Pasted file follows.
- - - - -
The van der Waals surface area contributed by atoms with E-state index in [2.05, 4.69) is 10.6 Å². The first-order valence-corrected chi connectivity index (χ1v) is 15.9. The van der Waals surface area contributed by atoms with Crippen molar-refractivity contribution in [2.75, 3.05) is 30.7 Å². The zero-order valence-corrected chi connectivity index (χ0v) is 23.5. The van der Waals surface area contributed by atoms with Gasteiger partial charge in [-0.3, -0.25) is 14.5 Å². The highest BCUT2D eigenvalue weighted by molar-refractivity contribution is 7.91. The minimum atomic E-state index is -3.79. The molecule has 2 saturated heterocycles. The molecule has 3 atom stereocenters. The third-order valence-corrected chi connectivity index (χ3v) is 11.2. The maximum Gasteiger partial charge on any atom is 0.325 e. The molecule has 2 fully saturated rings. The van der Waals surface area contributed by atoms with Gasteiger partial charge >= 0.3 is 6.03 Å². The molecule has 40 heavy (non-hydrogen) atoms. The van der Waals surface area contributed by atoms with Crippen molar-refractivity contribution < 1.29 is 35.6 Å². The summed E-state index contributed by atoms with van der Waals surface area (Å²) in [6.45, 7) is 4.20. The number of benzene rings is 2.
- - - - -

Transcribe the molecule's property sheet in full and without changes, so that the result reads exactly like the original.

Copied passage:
The van der Waals surface area contributed by atoms with E-state index in [2.05, 4.69) is 10.6 Å². The first-order valence-corrected chi connectivity index (χ1v) is 15.9. The van der Waals surface area contributed by atoms with Crippen molar-refractivity contribution in [2.75, 3.05) is 30.7 Å². The zero-order valence-corrected chi connectivity index (χ0v) is 23.5. The van der Waals surface area contributed by atoms with Gasteiger partial charge in [-0.3, -0.25) is 14.5 Å². The highest BCUT2D eigenvalue weighted by molar-refractivity contribution is 7.91. The minimum atomic E-state index is -3.79. The molecule has 2 saturated heterocycles. The molecule has 3 atom stereocenters. The third-order valence-corrected chi connectivity index (χ3v) is 11.2. The maximum Gasteiger partial charge on any atom is 0.325 e. The molecule has 2 fully saturated rings. The van der Waals surface area contributed by atoms with Gasteiger partial charge >= 0.3 is 6.03 Å². The molecule has 40 heavy (non-hydrogen) atoms. The van der Waals surface area contributed by atoms with Crippen molar-refractivity contribution < 1.29 is 35.6 Å². The summed E-state index contributed by atoms with van der Waals surface area (Å²) in [6.45, 7) is 4.20. The number of benzene rings is 2.